KLIMEK: New securities commissioner faces challenges

Keywords Opinion / Viewpoint

KlimekSecretary of State Connie Lawson recently appointed Alex Glass as Indiana’s new securities commissioner. Glass most recently served as chief deputy securities commissioner. The appointment of a commissioner with knowledge of securities law in general and the Securities Division in particular is rare, to say the least, and welcome. Glass faces many challenges as commissioner, but the flip side is opportunity.

An important problem Glass will face is that the members of the staff of the Securities Division are not paid at the same level as people with similar jobs at other state agencies. This was caused by political decisions by past secretaries of state, which I would not characterize as profiles in courage. The result is that attracting and retaining good staff is very difficult for any commissioner. Turnover of attorneys at the division is the stuff of legend. Glass will need an assist from Lawson to bring the pay of the division’s staff to a level commensurate with that of other state agencies.

For several years now, the division has fashioned itself as primarily a law enforcement agency rather than a regulatory one. This includes bringing criminal cases. It does have the effect of creating headlines. But reasonable regulation should not be sacrificed for the sake of good PR. By the time the division issues a cease-and-desist order or a criminal referral, investors’ money is gone, and frequently none of it comes back.

By dedicating more resources to examination of proposed securities offerings and applications for licensing of investment professionals (now being done through the triage abilities of one staff member), the commissioner can do a better job of keeping investors from losing money in the first place. Even within its corporate finance efforts, the division should concentrate on reasonable regulation of securities offerings, not promotion of them for political purposes.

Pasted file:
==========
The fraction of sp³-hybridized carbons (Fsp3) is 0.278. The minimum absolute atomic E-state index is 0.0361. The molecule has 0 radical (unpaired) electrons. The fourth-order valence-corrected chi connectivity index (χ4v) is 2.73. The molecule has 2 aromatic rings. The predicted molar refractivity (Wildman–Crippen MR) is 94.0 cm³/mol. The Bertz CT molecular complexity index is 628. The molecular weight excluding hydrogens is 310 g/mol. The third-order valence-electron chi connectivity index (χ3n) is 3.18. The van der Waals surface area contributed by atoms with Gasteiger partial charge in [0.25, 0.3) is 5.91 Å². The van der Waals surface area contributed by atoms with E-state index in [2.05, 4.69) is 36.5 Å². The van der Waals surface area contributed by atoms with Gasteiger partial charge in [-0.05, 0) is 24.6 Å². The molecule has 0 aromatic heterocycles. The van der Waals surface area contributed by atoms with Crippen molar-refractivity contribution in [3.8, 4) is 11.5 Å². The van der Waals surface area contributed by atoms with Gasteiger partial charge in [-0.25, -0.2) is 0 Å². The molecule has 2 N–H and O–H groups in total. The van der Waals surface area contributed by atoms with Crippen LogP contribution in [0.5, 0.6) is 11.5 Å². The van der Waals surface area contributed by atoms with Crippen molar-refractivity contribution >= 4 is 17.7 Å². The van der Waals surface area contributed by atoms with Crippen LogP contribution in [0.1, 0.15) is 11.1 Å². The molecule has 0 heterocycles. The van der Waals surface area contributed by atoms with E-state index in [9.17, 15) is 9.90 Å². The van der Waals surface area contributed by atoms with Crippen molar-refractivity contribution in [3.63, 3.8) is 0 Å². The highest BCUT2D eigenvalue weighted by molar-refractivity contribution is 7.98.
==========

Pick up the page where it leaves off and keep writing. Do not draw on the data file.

The result of the latter is, for instance, the dud known as the crowdfunding exemption. Crowdfunding is a solution without a problem. Entrepreneurs with good ideas can raise capital from sophisticated investors through traditional private placements of securities. As far as I know, fewer than 10 filings claiming the crowdfunding exemption have been made.

Furthermore, if the division is going to build cases for purposes of referring them to the prosecutor, it needs to follow proper criminal procedure as required by the U.S. Constitution. I have spoken to several attorneys who agree that the staff’s disregard for criminal procedure is the result of arrogance, incompetence, or both.

The first thing we did as attorneys was to take the Oath of Attorneys, the first phrase of which is, “I do solemnly swear or affirm that: I will support the Constitution of the United States …” The commissioner should distribute copies of the Oath of Attorneys and the Bill of Rights at the division’s next enforcement meeting. Contempt for the U.S. Constitution does not protect citizens of Indiana; it threatens us.

The division’s approach to regulation, and its skill in carrying it out, have waxed and waned over the years. Glass, especially with support from Lawson, has a great opportunity to improve the division’s ability to carry out superior regulation that is reasonable to business interests and beneficial to Indiana investors. I am confident that he will do so.•


Klimek is a securities lawyer in Indianapolis. Send comments on this column to ibjedit@ibj.com.

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